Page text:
Italian Constitutional Court, Kelsen’s Pure Theory and Solving ‘Hard’ Cases  

by Zia Akhtar

The legal system is a kernel of rules in which the crucial role is that of the law making body. The most important factor in the promulgation of laws is the ability to challenge any unfair or unjust law by invoking the powers of judicial review. In Italy, which practices a Civil law jurisdiction there is a constitutional court that conducts the judicial review of laws that concern the citizens. The creation of the Italian Constitutional Court is based on the theory of Hans Kelsen, that formulated the need for a higher court to judicially review legislation and invalidate legislative acts with the power to interpret a Bill of Rights. The issue that needs examination is if the Court has sufficient powers to solve the ‘hard’ cases that are raised by applicants relating to the decisions of administrative bodies delegated by the executive. This article deals with the question in a jurisprudential context by applying legal theory in this political-legal evaluation in the area of social welfare law where the court has been interventionist in interpreting the legislation. This is will clarify its scope and powers and its political-legal role within the framework of the Italian constitution.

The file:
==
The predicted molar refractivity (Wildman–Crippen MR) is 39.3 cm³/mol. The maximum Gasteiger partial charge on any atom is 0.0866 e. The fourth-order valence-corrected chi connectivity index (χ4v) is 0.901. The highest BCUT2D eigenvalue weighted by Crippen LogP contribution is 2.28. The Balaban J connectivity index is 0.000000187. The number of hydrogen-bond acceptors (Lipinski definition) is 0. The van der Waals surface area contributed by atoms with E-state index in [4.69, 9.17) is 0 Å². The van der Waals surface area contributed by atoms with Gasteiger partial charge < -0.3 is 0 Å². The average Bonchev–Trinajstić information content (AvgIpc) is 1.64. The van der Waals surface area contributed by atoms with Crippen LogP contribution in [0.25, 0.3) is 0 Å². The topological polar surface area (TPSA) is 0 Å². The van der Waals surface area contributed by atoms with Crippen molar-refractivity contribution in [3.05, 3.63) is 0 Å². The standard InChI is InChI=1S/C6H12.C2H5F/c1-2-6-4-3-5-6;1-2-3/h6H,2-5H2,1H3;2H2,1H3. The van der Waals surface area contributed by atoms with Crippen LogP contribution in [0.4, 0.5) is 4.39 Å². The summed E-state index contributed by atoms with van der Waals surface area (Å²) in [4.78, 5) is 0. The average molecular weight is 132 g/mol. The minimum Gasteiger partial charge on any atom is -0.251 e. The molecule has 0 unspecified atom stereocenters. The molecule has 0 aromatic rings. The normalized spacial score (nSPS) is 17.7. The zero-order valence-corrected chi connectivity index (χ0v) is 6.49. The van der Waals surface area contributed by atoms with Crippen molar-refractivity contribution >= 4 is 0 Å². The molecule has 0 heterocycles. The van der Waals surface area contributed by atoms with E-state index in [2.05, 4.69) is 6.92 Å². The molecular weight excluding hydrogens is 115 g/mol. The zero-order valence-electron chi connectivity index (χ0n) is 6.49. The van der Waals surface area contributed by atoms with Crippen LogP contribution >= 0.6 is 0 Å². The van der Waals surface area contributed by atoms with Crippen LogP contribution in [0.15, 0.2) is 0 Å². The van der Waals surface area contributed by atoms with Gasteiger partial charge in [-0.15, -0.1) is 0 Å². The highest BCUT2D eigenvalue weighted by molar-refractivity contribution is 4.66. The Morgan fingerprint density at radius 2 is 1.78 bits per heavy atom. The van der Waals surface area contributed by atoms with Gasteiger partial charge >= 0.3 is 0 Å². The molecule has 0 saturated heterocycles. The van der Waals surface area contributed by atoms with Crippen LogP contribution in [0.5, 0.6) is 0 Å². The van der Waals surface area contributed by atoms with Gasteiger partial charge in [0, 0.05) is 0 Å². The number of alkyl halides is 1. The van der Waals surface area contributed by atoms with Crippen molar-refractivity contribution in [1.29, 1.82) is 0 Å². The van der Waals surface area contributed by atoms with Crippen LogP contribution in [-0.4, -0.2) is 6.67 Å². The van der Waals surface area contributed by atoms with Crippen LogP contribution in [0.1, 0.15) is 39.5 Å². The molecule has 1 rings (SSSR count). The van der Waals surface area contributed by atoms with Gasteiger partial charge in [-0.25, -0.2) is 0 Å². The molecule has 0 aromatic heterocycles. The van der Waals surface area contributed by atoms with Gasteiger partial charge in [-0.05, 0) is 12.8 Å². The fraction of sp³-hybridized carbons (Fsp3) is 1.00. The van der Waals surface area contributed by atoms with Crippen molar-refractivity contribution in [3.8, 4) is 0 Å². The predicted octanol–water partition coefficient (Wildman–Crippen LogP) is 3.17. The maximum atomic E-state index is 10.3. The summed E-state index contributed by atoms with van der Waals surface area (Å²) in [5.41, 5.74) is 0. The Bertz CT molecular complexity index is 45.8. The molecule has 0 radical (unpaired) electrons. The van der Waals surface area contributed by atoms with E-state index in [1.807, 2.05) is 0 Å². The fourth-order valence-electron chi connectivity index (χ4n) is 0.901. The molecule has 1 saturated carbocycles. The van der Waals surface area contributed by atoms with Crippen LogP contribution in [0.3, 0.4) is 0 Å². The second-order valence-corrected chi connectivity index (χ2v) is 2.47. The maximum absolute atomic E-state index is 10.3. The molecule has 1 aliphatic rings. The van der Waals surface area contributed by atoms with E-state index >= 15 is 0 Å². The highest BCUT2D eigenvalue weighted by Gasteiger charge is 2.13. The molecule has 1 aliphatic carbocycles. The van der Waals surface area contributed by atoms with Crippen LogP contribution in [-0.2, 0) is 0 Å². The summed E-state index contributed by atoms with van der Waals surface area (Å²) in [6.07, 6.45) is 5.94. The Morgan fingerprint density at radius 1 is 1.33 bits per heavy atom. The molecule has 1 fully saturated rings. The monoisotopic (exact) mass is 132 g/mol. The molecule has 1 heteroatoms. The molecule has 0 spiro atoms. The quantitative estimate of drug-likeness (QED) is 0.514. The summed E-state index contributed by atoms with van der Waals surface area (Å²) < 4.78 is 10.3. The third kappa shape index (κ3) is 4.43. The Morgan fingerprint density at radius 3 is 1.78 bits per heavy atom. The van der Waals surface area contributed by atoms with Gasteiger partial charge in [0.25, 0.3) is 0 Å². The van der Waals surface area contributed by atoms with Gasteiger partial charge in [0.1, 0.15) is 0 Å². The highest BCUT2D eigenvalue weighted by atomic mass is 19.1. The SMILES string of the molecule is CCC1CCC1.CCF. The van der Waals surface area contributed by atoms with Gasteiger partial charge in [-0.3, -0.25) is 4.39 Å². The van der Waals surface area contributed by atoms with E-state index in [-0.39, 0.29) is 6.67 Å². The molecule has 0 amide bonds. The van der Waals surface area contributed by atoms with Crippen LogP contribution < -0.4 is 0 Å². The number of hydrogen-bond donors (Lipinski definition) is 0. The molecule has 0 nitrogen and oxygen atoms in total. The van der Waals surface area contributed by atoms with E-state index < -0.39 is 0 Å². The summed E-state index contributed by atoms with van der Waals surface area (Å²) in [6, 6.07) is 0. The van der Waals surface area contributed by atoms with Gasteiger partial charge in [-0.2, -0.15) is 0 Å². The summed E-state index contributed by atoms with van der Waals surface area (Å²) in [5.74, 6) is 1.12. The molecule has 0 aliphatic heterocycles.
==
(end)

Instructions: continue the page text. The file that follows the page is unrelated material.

DOI 10.23815/2421-2156.ITALJ           ISSN 2421-2156

 Read the full article